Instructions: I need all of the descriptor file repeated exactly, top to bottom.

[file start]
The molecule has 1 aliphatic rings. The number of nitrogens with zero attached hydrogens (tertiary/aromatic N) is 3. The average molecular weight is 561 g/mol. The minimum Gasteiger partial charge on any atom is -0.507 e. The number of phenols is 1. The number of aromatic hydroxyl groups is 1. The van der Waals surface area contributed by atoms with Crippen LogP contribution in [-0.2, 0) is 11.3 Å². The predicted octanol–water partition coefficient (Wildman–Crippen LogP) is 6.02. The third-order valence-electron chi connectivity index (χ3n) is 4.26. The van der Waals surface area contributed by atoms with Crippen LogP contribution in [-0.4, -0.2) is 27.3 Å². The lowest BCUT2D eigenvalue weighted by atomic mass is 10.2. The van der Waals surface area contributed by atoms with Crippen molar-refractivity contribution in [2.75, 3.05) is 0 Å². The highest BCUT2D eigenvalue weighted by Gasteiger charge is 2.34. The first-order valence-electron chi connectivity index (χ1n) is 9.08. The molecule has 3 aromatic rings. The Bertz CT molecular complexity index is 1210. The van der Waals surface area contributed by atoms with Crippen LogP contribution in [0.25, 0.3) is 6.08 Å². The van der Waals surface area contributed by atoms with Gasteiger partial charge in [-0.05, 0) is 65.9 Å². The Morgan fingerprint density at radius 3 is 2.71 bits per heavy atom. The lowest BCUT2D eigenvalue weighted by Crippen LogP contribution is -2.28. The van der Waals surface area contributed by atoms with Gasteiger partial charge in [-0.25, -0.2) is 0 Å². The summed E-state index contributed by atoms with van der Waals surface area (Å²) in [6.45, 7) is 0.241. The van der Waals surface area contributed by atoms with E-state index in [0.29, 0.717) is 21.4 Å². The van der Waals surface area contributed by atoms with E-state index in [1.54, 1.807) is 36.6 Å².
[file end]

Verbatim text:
The molecule has 1 aliphatic rings. The number of nitrogens with zero attached hydrogens (tertiary/aromatic N) is 3. The average molecular weight is 561 g/mol. The minimum Gasteiger partial charge on any atom is -0.507 e. The number of phenols is 1. The number of aromatic hydroxyl groups is 1. The van der Waals surface area contributed by atoms with Crippen LogP contribution in [-0.2, 0) is 11.3 Å². The predicted octanol–water partition coefficient (Wildman–Crippen LogP) is 6.02. The third-order valence-electron chi connectivity index (χ3n) is 4.26. The van der Waals surface area contributed by atoms with Crippen LogP contribution in [-0.4, -0.2) is 27.3 Å². The lowest BCUT2D eigenvalue weighted by atomic mass is 10.2. The van der Waals surface area contributed by atoms with Crippen molar-refractivity contribution in [2.75, 3.05) is 0 Å². The highest BCUT2D eigenvalue weighted by Gasteiger charge is 2.34. The first-order valence-electron chi connectivity index (χ1n) is 9.08. The molecule has 3 aromatic rings. The Bertz CT molecular complexity index is 1210. The van der Waals surface area contributed by atoms with Crippen LogP contribution in [0.25, 0.3) is 6.08 Å². The van der Waals surface area contributed by atoms with Gasteiger partial charge in [-0.05, 0) is 65.9 Å². The Morgan fingerprint density at radius 3 is 2.71 bits per heavy atom. The lowest BCUT2D eigenvalue weighted by Crippen LogP contribution is -2.28. The van der Waals surface area contributed by atoms with Gasteiger partial charge in [-0.25, -0.2) is 0 Å². The summed E-state index contributed by atoms with van der Waals surface area (Å²) in [6.45, 7) is 0.241. The van der Waals surface area contributed by atoms with E-state index in [0.29, 0.717) is 21.4 Å². The van der Waals surface area contributed by atoms with E-state index in [1.54, 1.807) is 36.6 Å².